Cairn Gorm, and its prominent northeastern outlier Cnap Coire na Spreidhe, loom across the unseen head of Strath Nethy to the west.
I came across a tiny lochan, with a bit of a sketchy path beside it. I could now identify that patch of bright pink rock on the slopes south of Cairn Gorm as Stac an Fharaidh. I reckoned I should be able to see Loch Avon once I came to that lip of ground beyond the lochan. 
And I was right! It was the first time I'd set eyes on this spectacular body of water since my first ascent of Cairn Gorm in 1975. Loch Avon, elevation approx 2200ft, lies in a deep cleft between Cairn Gorm to the north and Beinn Mheadhoin to the south. It drains eastwards into some of the emptiest, wildest country in Britain, north of the munros of Ben Avon and Beinn a Bhuirdh. 
The path began to track northwest now, presumably heading for the Saddle. If I'm to climb Cairn Gorm from here I'm going to have to tackle that slope straight ahead. 
This is probably one of the best places from which to appreciate the bulk and form of Beinn Mheadhoin (the Middle Mountain). Most guidebooks insist that it's most often climbed from Cairn Gorm; such an expedition very obviously involves a descent to Loch Avon and a reascent of nearly 2000 ft the other side. No thanks. If I ever do climb it, it will be from the Glen Derry path to Beinn Macdui via Loch Etchachan.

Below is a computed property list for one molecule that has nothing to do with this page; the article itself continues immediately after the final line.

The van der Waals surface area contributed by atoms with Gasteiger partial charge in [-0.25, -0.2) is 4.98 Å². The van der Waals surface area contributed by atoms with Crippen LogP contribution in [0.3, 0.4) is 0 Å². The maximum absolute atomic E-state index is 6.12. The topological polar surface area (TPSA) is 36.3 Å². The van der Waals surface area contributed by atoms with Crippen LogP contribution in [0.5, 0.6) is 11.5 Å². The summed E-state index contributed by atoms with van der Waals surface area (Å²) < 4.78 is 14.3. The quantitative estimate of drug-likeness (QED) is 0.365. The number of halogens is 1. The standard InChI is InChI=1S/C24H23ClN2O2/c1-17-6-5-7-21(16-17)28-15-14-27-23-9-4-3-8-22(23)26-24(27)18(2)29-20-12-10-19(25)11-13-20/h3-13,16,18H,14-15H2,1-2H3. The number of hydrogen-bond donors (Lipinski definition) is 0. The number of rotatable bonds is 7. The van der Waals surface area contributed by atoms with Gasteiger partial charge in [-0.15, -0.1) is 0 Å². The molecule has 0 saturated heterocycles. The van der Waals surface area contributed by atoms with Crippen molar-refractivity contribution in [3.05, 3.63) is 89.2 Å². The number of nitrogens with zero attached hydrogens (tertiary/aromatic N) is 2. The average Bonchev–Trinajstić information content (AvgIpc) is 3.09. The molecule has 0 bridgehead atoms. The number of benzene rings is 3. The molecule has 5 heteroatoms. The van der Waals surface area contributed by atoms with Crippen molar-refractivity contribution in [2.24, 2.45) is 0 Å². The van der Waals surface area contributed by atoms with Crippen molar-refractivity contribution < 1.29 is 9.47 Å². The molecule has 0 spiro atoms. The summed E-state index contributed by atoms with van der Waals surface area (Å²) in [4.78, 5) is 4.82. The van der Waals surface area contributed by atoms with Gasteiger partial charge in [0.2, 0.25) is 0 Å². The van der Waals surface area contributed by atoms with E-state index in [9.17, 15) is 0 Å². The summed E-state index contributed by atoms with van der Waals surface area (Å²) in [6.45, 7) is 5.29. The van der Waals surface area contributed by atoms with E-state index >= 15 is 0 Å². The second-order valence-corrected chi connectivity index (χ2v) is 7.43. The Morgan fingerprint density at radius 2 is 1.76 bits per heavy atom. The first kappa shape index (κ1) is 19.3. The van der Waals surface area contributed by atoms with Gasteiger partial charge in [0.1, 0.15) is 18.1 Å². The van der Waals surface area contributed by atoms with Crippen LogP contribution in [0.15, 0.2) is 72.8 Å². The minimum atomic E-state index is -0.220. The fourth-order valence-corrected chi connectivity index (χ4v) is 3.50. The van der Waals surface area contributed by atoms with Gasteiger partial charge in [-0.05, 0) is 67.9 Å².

The path headed south of west once more and I was no longer convinced I was heading for the Saddle; I reckoned it might be contouring down the slope towards Loch Avon itself. I was soon going to have to make a decision to leave it and track northwest.
A couple of minutes later, and I still think I'm headed south of where I want to be. But what the hell - this is first class scenery.
I left the path, reluctantly, and strolled over the shoulder of ground to the northwest, more or less straight for the summit of Cairn Gorm. Within a couple of minutes I found myself at the headwaters of the Nethy.
Decision time again. Cairngorm, or Strath Nethy? Frankly, I didn't like the look of the slopes on the opposite side of the Saddle. We're talking unremittingly steep here. The wind was still blowing a severe gale and I was beginning to tire. No, Cairn Gorm was out for today. I turned right for the headwaters of Strath Nethy.